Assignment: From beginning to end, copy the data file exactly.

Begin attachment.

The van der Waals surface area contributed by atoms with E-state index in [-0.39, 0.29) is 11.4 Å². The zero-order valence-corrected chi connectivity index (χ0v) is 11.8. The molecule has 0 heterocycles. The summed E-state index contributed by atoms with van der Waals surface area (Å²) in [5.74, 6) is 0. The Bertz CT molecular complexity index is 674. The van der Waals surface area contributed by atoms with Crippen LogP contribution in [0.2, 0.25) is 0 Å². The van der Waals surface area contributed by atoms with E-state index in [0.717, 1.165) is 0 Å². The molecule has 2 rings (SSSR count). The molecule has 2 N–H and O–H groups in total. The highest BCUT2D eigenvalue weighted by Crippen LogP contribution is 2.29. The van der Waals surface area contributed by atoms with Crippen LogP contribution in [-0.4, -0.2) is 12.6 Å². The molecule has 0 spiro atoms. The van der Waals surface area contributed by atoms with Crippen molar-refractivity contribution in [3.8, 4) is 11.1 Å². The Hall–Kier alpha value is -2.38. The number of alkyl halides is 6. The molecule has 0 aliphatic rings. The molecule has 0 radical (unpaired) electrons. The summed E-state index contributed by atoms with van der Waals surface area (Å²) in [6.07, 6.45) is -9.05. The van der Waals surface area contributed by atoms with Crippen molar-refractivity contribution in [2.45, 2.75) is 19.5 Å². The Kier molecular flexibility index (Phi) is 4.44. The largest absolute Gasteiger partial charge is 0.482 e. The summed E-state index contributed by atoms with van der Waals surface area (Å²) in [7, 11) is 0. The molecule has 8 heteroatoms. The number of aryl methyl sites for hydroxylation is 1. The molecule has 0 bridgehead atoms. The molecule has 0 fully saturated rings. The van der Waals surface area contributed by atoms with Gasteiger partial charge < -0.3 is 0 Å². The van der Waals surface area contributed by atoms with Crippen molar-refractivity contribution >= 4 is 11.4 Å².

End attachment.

The van der Waals surface area contributed by atoms with E-state index in [-0.39, 0.29) is 11.4 Å². The zero-order valence-corrected chi connectivity index (χ0v) is 11.8. The molecule has 0 heterocycles. The summed E-state index contributed by atoms with van der Waals surface area (Å²) in [5.74, 6) is 0. The Bertz CT molecular complexity index is 674. The van der Waals surface area contributed by atoms with Crippen LogP contribution in [0.2, 0.25) is 0 Å². The van der Waals surface area contributed by atoms with E-state index in [0.717, 1.165) is 0 Å². The molecule has 2 rings (SSSR count). The molecule has 2 N–H and O–H groups in total. The highest BCUT2D eigenvalue weighted by Crippen LogP contribution is 2.29. The van der Waals surface area contributed by atoms with Crippen LogP contribution in [-0.4, -0.2) is 12.6 Å². The molecule has 0 spiro atoms. The van der Waals surface area contributed by atoms with Crippen molar-refractivity contribution in [3.8, 4) is 11.1 Å². The Hall–Kier alpha value is -2.38. The number of alkyl halides is 6. The molecule has 0 aliphatic rings. The molecule has 0 radical (unpaired) electrons. The summed E-state index contributed by atoms with van der Waals surface area (Å²) in [6.07, 6.45) is -9.05. The van der Waals surface area contributed by atoms with Crippen molar-refractivity contribution in [2.45, 2.75) is 19.5 Å². The Kier molecular flexibility index (Phi) is 4.44. The largest absolute Gasteiger partial charge is 0.482 e. The summed E-state index contributed by atoms with van der Waals surface area (Å²) in [7, 11) is 0. The molecule has 8 heteroatoms. The number of aryl methyl sites for hydroxylation is 1. The molecule has 0 bridgehead atoms. The molecule has 0 fully saturated rings. The van der Waals surface area contributed by atoms with Gasteiger partial charge < -0.3 is 0 Å². The van der Waals surface area contributed by atoms with Crippen molar-refractivity contribution >= 4 is 11.4 Å².